Phi Slamma Jamma, maybe. Agra Veta Hawk, certainly! But a bona fide, certified, pink and blue-wearing member of Beta Theta Pi social fraternity, one of the cultural bulwarks of the U.S. collegiate Greek system? Who'd a thunk it, even though initiation didn't occur until well after his baseball-basketball days at Missouri-Columbia.
Wait until I get the chance to barb some Sunflower Beta friends like Bob Timmons, Jerry Waugh, Max Falkenstien, Don-Peter-David Johnston, Rick Harman, Ward Haylett Jr. and Bill Richards -- providing they're still friends after I harpoon 'em.
Word I get is that the Beta chapter at MU not long ago took on basketball coach Stewart as a latter-day member because of his coaching success, his successful crusade against cancer and many other notable good citizen things (honestly, the Old Rascal has a lot of such stuff on his dossier).
As I get it, Norm's son was a Beta and the guys at the Tiger Town lodge decided the dad would be a prudent addition to the rolls. In his student days, Norm was so busy with classes, basketball and baseball that he didn't have time for fraternity life.
The 6-4 product of Shelbyville, Mo., was more than an all-league and All-America basketeer. He was a brilliant baseball pitcher who led Mizzou to the 1954 NCAA title and had a chance to turn pro at a fat bonus. He chose to finish school. He had a tremendous senior basketball season (1956) but the big baseball money was gone.
After earning his bachelor's degree, he signed contracts with the St. Louis Hawks in basketball and the Baltimore Orioles in baseball. He spent one season with the Hawks and a year in the Orioles' minor league system before returning to Mizzou. He served as a baseball and basketball assistant and earned his master's degree in 1960. As Northern Iowa basketball coach, Norm led his teams to a 97-42 record in six years before taking over as Missouri head man in 1967-68. This is his 28th year in that job; he's an outstanding coach.
But Stormin' Norman Stewart a pin-wearing member of Beta Theta Pi? Kansas fans tend to regard him as a rough, tough, irascible hell-raiser who's more compatible to an Animal House environment than the hallowed academic halls of a Beta house.
As long as I can recall, the Beta houses at Kansas and Kansas State have harbored some of the best scholars and most outstanding citizens you can find on a campus. I think somewhere there's a sign that reads: "Renegades need not apply." Guys like the late Franklin Murphy were Betas, and their list of graduates and achievements is long and illustrious. It's almost cause for a congressional investigation when the Betas don't win the campus scholarship cup, or aren't doing something important for the chapter, the school or the community.
Yeah, we used to joke about the wearing of the pink and blue, and how there weren't supposed to be any stairs in the Beta house. But I've always deeply admired their unrelenting quest for excellence. When guys like Hub Hall plastered me into the next county during intramural football, they had to have feet planted pretty firmly on the ground. No firefly could jolt you like that. They won a lot of intramual trophies, too.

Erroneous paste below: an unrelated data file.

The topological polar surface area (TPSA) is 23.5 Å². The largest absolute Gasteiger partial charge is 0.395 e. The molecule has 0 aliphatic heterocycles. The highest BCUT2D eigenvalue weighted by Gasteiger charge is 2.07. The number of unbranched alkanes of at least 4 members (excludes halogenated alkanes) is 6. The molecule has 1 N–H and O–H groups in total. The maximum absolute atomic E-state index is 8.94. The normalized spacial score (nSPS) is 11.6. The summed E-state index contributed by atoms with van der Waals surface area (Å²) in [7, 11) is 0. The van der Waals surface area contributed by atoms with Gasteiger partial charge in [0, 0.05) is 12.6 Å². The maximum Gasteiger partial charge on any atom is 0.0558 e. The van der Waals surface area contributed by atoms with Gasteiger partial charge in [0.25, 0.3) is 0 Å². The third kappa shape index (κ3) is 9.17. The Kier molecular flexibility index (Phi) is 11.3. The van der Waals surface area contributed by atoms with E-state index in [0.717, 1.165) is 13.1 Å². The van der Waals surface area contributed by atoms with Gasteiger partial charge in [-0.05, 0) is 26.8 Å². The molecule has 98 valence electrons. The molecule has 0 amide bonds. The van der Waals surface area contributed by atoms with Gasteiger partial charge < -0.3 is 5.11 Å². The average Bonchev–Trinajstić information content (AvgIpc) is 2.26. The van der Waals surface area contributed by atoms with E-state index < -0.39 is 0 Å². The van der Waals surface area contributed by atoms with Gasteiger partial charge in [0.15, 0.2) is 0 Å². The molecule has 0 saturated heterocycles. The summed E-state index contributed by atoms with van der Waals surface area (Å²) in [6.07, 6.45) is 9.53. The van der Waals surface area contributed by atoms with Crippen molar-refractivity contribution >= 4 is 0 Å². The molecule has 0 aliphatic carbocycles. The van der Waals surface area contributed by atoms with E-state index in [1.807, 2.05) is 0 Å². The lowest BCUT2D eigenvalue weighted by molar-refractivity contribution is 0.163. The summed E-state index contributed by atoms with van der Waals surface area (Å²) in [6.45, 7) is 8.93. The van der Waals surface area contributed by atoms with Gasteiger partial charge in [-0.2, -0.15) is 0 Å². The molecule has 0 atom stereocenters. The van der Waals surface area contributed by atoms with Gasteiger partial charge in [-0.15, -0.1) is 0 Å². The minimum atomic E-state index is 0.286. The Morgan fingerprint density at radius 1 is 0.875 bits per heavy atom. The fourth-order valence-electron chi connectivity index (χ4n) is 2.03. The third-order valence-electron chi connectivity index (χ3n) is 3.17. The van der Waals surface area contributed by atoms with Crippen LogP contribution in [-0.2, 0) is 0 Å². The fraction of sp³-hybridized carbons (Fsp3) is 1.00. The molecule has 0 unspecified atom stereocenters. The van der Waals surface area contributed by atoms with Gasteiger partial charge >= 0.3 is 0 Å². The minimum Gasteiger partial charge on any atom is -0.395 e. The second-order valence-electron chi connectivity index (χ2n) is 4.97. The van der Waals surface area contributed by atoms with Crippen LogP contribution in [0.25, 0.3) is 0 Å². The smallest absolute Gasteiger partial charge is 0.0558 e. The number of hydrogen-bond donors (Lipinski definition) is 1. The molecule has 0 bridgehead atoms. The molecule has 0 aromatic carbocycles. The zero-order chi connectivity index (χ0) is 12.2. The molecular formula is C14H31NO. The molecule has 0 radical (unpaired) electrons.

So it's not impossible that the Missouri Beta chapter would embrace a fierce but accomplished guy like Norm Stewart. You get to know him and he's a lot more civilized than you might gather after from watching him on the sideline.
But that won't keep me from hinting to some of my local Beta buddies that their selection process isn't always infallible.
- Back to Beta and broadcaster Max Falkenstien, who just retired as banking executive. We've shared innumerable great times and I can't wish him enough good things now that he's accomplished the No. 1 ingredient for retirement -- just showing up. I'm sure he'll have enough activities to keep him from driving wife Isobel nuts at home. Don't worry, she won't let him.
My pet Falkenstien anecdote developed when Big Eight basketball activities were in the old Kansas City Municipal Auditorium, which gives you some idea of how far we go back.
One night during a lull in the action, Max and I repaired to the rest room and were standing before a porcelain conveniece doing what guys do in such a place. Suddenly, three little boys with programs and pens appeared and asked for Falkenstien's autograph. He was on television quite a bit in those pre-Dick Vitale days and they saw him as a genuine celebrity.
With great poise, and generating his deepest baritone resonance, Max somberly responded: "Sorry, boys, I never give autographs while I'm in the toilet ... but I'll oblige you out in the hall."
I about exploded with laughter, then chided him about his arrogance. "Hell, you've probably never even been asked before, and then go big-time in a rest room!" I kidded. After we chortled, Max went out and signed the programs.
You can tell things like that on a guy after he doesn't have to worry anymore about projecting a stuffy banker's image.